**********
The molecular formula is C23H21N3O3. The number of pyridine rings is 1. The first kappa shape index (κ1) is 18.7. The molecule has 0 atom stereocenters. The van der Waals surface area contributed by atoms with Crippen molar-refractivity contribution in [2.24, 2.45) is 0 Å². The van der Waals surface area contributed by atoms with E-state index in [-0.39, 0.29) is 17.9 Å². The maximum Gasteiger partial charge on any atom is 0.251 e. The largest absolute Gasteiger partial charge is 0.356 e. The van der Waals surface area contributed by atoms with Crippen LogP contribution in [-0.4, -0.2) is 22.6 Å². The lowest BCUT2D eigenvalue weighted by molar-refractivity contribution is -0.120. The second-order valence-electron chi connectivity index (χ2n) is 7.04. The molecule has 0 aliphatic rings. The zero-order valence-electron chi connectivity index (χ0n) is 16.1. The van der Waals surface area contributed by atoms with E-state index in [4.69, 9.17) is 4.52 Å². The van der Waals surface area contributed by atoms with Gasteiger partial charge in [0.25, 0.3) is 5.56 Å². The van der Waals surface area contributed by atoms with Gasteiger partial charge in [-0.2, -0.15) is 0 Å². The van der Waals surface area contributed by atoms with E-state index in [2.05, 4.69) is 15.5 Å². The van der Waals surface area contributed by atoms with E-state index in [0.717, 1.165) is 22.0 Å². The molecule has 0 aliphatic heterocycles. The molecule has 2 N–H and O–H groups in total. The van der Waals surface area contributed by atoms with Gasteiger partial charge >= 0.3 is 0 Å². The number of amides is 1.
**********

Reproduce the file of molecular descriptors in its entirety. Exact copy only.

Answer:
The molecular formula is C23H21N3O3. The number of pyridine rings is 1. The first kappa shape index (κ1) is 18.7. The molecule has 0 atom stereocenters. The van der Waals surface area contributed by atoms with Crippen molar-refractivity contribution in [2.24, 2.45) is 0 Å². The van der Waals surface area contributed by atoms with E-state index in [-0.39, 0.29) is 17.9 Å². The maximum Gasteiger partial charge on any atom is 0.251 e. The largest absolute Gasteiger partial charge is 0.356 e. The van der Waals surface area contributed by atoms with Crippen LogP contribution in [-0.4, -0.2) is 22.6 Å². The lowest BCUT2D eigenvalue weighted by molar-refractivity contribution is -0.120. The second-order valence-electron chi connectivity index (χ2n) is 7.04. The molecule has 0 aliphatic rings. The zero-order valence-electron chi connectivity index (χ0n) is 16.1. The van der Waals surface area contributed by atoms with E-state index in [4.69, 9.17) is 4.52 Å². The van der Waals surface area contributed by atoms with Gasteiger partial charge in [0.25, 0.3) is 5.56 Å². The van der Waals surface area contributed by atoms with Gasteiger partial charge in [-0.2, -0.15) is 0 Å². The van der Waals surface area contributed by atoms with E-state index in [2.05, 4.69) is 15.5 Å². The van der Waals surface area contributed by atoms with E-state index in [0.717, 1.165) is 22.0 Å². The molecule has 0 aliphatic heterocycles. The molecule has 2 N–H and O–H groups in total. The van der Waals surface area contributed by atoms with Gasteiger partial charge >= 0.3 is 0 Å². The number of amides is 1.